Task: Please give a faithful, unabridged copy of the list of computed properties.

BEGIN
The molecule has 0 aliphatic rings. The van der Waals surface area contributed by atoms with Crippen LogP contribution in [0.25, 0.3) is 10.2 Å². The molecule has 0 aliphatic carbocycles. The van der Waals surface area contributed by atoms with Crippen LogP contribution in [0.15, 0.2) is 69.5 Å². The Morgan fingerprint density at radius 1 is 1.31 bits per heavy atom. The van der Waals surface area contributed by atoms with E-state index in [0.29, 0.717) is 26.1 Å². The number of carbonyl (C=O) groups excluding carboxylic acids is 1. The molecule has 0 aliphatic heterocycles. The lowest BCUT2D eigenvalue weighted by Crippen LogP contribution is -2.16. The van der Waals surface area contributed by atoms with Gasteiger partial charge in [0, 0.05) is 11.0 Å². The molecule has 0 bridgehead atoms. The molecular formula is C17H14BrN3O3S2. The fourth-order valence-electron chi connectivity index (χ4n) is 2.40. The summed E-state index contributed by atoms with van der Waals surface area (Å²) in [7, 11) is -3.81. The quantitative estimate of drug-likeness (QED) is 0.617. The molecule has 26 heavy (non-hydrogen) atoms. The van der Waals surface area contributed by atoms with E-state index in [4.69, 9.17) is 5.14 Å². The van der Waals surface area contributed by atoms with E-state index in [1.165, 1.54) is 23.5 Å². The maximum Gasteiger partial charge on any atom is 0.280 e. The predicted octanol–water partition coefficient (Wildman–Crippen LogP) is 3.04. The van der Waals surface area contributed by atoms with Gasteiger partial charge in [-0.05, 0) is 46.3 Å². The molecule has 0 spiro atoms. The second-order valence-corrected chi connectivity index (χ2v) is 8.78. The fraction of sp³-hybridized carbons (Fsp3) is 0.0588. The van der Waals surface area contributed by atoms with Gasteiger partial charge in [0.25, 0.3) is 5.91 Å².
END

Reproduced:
The molecule has 0 aliphatic rings. The van der Waals surface area contributed by atoms with Crippen LogP contribution in [0.25, 0.3) is 10.2 Å². The molecule has 0 aliphatic carbocycles. The van der Waals surface area contributed by atoms with Crippen LogP contribution in [0.15, 0.2) is 69.5 Å². The Morgan fingerprint density at radius 1 is 1.31 bits per heavy atom. The van der Waals surface area contributed by atoms with E-state index in [0.29, 0.717) is 26.1 Å². The number of carbonyl (C=O) groups excluding carboxylic acids is 1. The molecule has 0 aliphatic heterocycles. The lowest BCUT2D eigenvalue weighted by Crippen LogP contribution is -2.16. The van der Waals surface area contributed by atoms with Gasteiger partial charge in [0, 0.05) is 11.0 Å². The molecule has 0 bridgehead atoms. The molecular formula is C17H14BrN3O3S2. The fourth-order valence-electron chi connectivity index (χ4n) is 2.40. The summed E-state index contributed by atoms with van der Waals surface area (Å²) in [7, 11) is -3.81. The quantitative estimate of drug-likeness (QED) is 0.617. The molecule has 26 heavy (non-hydrogen) atoms. The van der Waals surface area contributed by atoms with E-state index in [4.69, 9.17) is 5.14 Å². The van der Waals surface area contributed by atoms with E-state index in [1.165, 1.54) is 23.5 Å². The maximum Gasteiger partial charge on any atom is 0.280 e. The predicted octanol–water partition coefficient (Wildman–Crippen LogP) is 3.04. The van der Waals surface area contributed by atoms with Gasteiger partial charge in [-0.05, 0) is 46.3 Å². The molecule has 0 spiro atoms. The second-order valence-corrected chi connectivity index (χ2v) is 8.78. The fraction of sp³-hybridized carbons (Fsp3) is 0.0588. The van der Waals surface area contributed by atoms with Gasteiger partial charge in [0.25, 0.3) is 5.91 Å².